Assessment of soil health using nematode assemblage and soil characteristics in vertisols, cambisols and arenosols of Kenya
Andrew, K T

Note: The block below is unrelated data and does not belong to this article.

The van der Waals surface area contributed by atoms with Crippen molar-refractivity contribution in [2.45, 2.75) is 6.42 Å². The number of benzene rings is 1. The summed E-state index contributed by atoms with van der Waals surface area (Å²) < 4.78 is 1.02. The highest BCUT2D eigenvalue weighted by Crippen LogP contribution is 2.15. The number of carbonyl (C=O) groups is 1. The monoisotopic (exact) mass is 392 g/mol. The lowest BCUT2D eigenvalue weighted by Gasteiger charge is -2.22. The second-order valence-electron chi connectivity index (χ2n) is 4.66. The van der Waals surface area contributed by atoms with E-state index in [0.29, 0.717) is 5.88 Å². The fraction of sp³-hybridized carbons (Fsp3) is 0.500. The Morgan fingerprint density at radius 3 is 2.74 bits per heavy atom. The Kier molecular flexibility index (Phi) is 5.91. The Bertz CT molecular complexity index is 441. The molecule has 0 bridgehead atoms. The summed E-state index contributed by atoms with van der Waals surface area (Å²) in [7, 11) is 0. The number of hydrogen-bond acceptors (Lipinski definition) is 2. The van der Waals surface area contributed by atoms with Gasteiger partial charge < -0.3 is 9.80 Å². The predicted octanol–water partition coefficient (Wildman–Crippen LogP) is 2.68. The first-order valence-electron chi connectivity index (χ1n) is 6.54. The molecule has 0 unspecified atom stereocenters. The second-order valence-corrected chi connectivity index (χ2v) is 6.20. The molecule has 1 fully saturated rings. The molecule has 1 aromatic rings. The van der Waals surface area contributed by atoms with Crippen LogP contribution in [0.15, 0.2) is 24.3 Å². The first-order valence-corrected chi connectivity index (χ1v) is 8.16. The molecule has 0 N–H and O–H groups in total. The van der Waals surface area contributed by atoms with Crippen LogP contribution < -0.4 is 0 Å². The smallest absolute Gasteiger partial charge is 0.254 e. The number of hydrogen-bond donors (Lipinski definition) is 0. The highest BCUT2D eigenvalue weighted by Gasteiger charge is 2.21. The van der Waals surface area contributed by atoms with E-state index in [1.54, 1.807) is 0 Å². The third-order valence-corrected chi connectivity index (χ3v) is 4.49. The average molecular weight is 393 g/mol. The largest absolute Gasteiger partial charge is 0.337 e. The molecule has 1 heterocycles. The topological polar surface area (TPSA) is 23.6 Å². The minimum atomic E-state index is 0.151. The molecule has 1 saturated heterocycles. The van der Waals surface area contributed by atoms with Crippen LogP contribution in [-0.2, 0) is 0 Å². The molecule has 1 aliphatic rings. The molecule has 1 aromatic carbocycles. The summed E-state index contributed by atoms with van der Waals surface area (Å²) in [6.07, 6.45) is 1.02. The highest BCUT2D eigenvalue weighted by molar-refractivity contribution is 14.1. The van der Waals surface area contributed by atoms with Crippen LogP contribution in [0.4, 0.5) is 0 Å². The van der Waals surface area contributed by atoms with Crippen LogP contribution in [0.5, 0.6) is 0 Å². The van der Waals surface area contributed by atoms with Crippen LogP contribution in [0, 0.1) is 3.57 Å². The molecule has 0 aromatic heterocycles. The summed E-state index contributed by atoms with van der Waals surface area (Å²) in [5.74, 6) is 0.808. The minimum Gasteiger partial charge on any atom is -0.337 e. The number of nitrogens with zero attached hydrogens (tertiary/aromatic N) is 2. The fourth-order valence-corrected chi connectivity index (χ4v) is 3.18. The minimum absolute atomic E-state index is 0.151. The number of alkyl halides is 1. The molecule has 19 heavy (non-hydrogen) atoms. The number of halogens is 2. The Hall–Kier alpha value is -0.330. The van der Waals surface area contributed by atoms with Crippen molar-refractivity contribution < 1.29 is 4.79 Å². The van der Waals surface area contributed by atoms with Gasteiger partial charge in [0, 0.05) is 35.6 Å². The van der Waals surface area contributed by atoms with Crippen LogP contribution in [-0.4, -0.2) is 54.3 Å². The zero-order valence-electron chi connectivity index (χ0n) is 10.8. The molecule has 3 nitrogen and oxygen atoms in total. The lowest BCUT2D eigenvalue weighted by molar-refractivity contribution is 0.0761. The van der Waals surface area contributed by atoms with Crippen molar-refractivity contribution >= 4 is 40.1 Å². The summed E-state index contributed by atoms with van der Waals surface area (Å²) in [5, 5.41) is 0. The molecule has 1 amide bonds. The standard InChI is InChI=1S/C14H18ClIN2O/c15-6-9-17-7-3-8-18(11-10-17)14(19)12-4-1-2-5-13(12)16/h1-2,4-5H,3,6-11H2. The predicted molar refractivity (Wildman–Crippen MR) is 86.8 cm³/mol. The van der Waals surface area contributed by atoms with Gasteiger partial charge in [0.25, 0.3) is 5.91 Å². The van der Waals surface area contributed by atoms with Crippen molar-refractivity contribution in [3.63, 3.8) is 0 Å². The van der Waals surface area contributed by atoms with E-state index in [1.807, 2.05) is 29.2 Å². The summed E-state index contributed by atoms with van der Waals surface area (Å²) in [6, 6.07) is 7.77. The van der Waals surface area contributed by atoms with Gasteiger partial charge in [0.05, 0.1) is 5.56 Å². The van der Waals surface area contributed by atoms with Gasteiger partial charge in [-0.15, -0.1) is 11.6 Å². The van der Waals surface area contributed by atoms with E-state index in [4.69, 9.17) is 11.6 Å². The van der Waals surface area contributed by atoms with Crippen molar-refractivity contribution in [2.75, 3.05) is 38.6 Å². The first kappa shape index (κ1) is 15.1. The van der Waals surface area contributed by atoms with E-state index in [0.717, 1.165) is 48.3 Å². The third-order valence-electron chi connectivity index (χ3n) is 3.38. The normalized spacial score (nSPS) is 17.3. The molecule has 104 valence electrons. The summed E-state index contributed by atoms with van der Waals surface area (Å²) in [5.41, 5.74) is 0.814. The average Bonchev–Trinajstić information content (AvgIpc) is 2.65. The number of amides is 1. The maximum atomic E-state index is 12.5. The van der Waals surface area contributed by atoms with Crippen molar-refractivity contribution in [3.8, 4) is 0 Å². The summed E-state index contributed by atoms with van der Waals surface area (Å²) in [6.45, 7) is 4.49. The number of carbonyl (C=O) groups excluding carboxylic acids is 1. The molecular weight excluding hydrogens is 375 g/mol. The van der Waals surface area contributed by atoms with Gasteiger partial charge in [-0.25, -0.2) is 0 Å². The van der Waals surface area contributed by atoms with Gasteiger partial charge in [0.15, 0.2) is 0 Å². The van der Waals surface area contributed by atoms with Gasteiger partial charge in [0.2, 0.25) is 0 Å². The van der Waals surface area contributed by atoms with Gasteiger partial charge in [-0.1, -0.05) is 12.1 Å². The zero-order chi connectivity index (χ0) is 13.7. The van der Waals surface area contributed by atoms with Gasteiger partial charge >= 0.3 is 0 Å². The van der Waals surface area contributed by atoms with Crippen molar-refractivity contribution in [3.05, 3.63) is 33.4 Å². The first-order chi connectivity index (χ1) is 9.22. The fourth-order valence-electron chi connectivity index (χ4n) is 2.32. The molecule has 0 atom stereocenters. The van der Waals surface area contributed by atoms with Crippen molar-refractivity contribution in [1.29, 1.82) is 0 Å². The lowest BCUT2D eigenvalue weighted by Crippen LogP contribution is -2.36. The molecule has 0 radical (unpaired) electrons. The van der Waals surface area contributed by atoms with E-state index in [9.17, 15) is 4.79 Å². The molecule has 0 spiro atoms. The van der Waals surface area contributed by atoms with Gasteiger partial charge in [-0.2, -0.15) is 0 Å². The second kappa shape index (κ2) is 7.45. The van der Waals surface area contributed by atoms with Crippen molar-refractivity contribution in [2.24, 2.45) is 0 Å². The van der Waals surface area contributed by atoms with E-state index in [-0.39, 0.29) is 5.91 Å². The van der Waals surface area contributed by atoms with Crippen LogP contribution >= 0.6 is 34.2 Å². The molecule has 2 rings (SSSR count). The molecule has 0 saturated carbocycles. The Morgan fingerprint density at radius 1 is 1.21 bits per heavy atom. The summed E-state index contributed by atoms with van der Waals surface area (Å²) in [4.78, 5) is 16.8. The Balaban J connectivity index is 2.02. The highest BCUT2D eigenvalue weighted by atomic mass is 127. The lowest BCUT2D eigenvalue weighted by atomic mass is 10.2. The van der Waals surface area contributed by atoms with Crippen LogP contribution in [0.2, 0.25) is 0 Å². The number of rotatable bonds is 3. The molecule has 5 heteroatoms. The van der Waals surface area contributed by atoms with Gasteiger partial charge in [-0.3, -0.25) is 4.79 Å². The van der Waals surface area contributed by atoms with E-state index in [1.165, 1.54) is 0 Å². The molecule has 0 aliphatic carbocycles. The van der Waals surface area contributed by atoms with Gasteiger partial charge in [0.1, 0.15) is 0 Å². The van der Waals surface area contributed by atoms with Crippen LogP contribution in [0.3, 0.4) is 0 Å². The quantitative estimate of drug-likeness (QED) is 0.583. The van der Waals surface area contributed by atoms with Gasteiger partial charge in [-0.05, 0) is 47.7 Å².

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Maintenance of soil health (biological, physiochemical, nutritional and water holding integrity) is critical to meeting Kenya's food security and adaptation to climate change. Soil health assessment however has been based on single parameters which ignore multiple and interacting biological processes that are the basis to sustainable crop productivity. As part of a continental project aiming at assessing and developing scalable soil health management strategies, this study was based on Arenosol, Cambisol and Vertisol soil groups in Kenya. This study was carried out to develop accurate scalable soil-health models using soil groups that address soil degradations in Kenya. To achieve this goal, the potential of using seasonal variations in nematode assemblages in different soil groups as an indicator of soil health was assessed. Three approaches were utilized to achieve a comprehensive dataset on the status of soil degradations in the soil group models in the study. First, 576 soil cores of lkg were sampled in areas characterized by small scale subsistence agriculture in Murang'a county (northern sites) and Machakos & Makueni counties (southern sites) during three different seasons. The sampling points included land under cultivation (disturbed) and the adjoining natural (undisturbed) sites within three soil groups, namely; Vertisols, Cambisols and Arenosols. Nematodes were extracted using the sugar density centrifugation technique, enumerated and assigned to their respective trophic groups. Secondly, soil chemical and physical analyses were also carried out in the same 576 soil cores to determine how the relationships between the different soil parameters and nematode communities are influenced by different seasons, soil groups, sites and disturbance with regard to the nematode soil food web, ecological disturbance and nutrient cycling. Finally, a survey involving interviews of 150 farmers was carried out in the Northern and Southern regions within farms located in the three soil groups to determine the land use and socio-economic activities that may have influenced variation in degradations in the two regions. Nematode abundance varied significantly across the seasons with an increase being recorded from season one to two and a decrease in season three. The nematode abundance and abundance was higher in the natural sites, in the northern sites, in the Cambisols and it increased in the warm/rainy season. Correlation analysis revealed that the different nematode feeding groups associated variably with the soil chemical properties. Asseessment of ecological disturbance revealed that moist and natural conditions are important in improving the maturity index (MI). An analysis of the soil food web revealed that the basal (BI) and structural (SI) indices were similar across the soil groups while enrichment index (El) was significantly higher in Vertisols and Cambisols xiv compared to the Arenosols. In addition, seasons and landscapes had a significant effect on BI, El and SI. The survey of 150 farms revealed that variable activities with regard to durations of crop cultivation, amendment application, rotation and tillage strategies in the Northern and Southern regions .may have an effect on soil health and degradations. This study has demonstrated that nematode communities occur differently due to seasonal changes and soil groups making them viable bio-indicators of soil health. In addition, it was realized that changes in soil properties, resulting from anthropogenic activities, have a significant effect on nematode assemblages in their respective food webs. Adoption of sustainable land use strategies to enhance soil health and structure and promote crop productivity is recommended.